Despite repeated recommendations on the need to provide reproductive health support services to adolescents, few boys are receiving the information they need to protect themselves from HIV and other sexually transmitted diseases, reports a new study.
Less than a quarter of young people from 15 to 19 years had received advice on sexually transmitted diseases or HIV from a health organization in the previous year, according to a national survey among 1.121 youth in the year of 2002, indicating that the situation has not improved significantly since 1995, when a previous study found similar proportions.
Young people who had three or more female partners or engaged in oral or anal sex with male partners were more likely to have received counseling. Once again, the proportion was similar to that of the 1995 study, according to new research.
Fewer than 20% of youths studied had contraception with a health organization in 2002, according to the study, while nearly two-thirds of women of the same age group had received this type of service, according to the study.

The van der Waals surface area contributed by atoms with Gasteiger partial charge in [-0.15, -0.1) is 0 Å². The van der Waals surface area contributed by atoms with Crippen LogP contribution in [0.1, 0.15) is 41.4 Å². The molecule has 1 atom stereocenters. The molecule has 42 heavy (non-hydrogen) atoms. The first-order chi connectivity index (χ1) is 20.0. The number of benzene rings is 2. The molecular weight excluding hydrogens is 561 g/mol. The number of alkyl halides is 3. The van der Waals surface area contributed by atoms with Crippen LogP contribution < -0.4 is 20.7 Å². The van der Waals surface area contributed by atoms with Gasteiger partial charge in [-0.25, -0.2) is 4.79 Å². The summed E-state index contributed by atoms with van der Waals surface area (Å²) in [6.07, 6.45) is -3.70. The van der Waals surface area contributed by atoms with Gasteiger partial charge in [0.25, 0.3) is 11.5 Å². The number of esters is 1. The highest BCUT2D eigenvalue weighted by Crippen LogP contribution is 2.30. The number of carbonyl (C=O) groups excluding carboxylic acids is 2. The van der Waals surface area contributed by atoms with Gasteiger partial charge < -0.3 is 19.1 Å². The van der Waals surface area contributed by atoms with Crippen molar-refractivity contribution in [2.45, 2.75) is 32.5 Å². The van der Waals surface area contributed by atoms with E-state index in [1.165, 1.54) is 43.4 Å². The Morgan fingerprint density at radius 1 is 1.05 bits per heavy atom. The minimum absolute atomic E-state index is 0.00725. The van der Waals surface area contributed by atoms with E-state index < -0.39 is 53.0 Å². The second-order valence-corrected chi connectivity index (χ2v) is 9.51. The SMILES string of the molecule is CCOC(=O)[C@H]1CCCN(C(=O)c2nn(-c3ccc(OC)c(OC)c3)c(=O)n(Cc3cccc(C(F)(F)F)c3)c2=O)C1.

"The medical system has actually been designed to meet the needs of women and maternal health in a way that does not serve the needs of young men," said Dr. Arik Marcell, assistant professor at Johns University School of Medicine. Hopkins is lead author of the study, published by the Journal of Adolescent Health.
Translation: Paulo Migliacci ME
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AIDS | SEXUALLY COMMUNICABLE DISEASES